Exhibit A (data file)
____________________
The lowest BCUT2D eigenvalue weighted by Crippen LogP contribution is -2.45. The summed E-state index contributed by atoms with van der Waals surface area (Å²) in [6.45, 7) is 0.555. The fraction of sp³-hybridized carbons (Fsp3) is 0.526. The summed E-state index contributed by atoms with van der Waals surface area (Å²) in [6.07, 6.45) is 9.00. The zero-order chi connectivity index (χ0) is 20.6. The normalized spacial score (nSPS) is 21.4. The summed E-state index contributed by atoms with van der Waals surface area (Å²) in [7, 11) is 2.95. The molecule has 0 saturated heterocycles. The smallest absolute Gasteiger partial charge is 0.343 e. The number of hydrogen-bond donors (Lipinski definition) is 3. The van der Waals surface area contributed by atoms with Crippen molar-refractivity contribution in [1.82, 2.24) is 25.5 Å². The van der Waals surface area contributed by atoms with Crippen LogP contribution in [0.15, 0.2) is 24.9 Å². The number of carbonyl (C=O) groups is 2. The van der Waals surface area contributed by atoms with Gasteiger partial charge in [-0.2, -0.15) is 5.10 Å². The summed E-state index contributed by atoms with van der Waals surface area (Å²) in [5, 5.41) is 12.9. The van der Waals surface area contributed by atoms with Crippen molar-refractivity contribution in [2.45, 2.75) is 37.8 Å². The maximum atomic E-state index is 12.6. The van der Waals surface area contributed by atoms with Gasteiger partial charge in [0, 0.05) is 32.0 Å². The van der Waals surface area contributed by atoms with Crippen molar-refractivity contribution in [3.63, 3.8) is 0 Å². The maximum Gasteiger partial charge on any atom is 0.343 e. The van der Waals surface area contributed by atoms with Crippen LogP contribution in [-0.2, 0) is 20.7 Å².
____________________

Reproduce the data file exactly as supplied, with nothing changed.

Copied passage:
The lowest BCUT2D eigenvalue weighted by Crippen LogP contribution is -2.45. The summed E-state index contributed by atoms with van der Waals surface area (Å²) in [6.45, 7) is 0.555. The fraction of sp³-hybridized carbons (Fsp3) is 0.526. The summed E-state index contributed by atoms with van der Waals surface area (Å²) in [6.07, 6.45) is 9.00. The zero-order chi connectivity index (χ0) is 20.6. The normalized spacial score (nSPS) is 21.4. The summed E-state index contributed by atoms with van der Waals surface area (Å²) in [7, 11) is 2.95. The molecule has 0 saturated heterocycles. The smallest absolute Gasteiger partial charge is 0.343 e. The number of hydrogen-bond donors (Lipinski definition) is 3. The van der Waals surface area contributed by atoms with Crippen molar-refractivity contribution in [1.82, 2.24) is 25.5 Å². The van der Waals surface area contributed by atoms with Crippen LogP contribution in [0.15, 0.2) is 24.9 Å². The number of carbonyl (C=O) groups is 2. The van der Waals surface area contributed by atoms with Gasteiger partial charge in [-0.2, -0.15) is 5.10 Å². The summed E-state index contributed by atoms with van der Waals surface area (Å²) in [5, 5.41) is 12.9. The van der Waals surface area contributed by atoms with Crippen molar-refractivity contribution in [2.45, 2.75) is 37.8 Å². The maximum atomic E-state index is 12.6. The van der Waals surface area contributed by atoms with Gasteiger partial charge in [0, 0.05) is 32.0 Å². The van der Waals surface area contributed by atoms with Crippen molar-refractivity contribution in [3.63, 3.8) is 0 Å². The maximum Gasteiger partial charge on any atom is 0.343 e. The van der Waals surface area contributed by atoms with Crippen LogP contribution in [-0.2, 0) is 20.7 Å².